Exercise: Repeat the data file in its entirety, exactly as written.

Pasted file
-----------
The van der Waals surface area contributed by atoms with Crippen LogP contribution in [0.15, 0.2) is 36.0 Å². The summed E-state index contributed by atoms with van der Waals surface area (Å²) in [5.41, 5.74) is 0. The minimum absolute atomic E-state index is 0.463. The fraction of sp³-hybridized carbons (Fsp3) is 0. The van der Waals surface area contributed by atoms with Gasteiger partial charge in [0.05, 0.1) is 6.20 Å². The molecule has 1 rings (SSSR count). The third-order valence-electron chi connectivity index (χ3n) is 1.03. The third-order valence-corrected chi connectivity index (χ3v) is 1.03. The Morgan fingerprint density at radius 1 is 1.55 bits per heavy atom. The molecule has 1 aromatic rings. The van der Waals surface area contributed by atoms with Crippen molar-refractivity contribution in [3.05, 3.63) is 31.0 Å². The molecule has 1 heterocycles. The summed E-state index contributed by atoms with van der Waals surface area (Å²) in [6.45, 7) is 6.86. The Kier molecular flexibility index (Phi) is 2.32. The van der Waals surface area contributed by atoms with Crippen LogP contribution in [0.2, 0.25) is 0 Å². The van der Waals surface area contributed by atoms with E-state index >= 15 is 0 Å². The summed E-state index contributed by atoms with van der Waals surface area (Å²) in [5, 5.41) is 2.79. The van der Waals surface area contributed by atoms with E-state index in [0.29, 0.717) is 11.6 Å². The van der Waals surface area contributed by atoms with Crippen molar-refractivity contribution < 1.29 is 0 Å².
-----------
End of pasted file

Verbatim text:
The van der Waals surface area contributed by atoms with Crippen LogP contribution in [0.15, 0.2) is 36.0 Å². The summed E-state index contributed by atoms with van der Waals surface area (Å²) in [5.41, 5.74) is 0. The minimum absolute atomic E-state index is 0.463. The fraction of sp³-hybridized carbons (Fsp3) is 0. The van der Waals surface area contributed by atoms with Gasteiger partial charge in [0.05, 0.1) is 6.20 Å². The molecule has 1 rings (SSSR count). The third-order valence-electron chi connectivity index (χ3n) is 1.03. The third-order valence-corrected chi connectivity index (χ3v) is 1.03. The Morgan fingerprint density at radius 1 is 1.55 bits per heavy atom. The molecule has 1 aromatic rings. The van der Waals surface area contributed by atoms with Crippen molar-refractivity contribution in [3.05, 3.63) is 31.0 Å². The molecule has 1 heterocycles. The summed E-state index contributed by atoms with van der Waals surface area (Å²) in [6.45, 7) is 6.86. The Kier molecular flexibility index (Phi) is 2.32. The van der Waals surface area contributed by atoms with Crippen LogP contribution in [0.2, 0.25) is 0 Å². The van der Waals surface area contributed by atoms with E-state index >= 15 is 0 Å². The summed E-state index contributed by atoms with van der Waals surface area (Å²) in [5, 5.41) is 2.79. The van der Waals surface area contributed by atoms with E-state index in [0.29, 0.717) is 11.6 Å². The van der Waals surface area contributed by atoms with Crippen molar-refractivity contribution < 1.29 is 0 Å².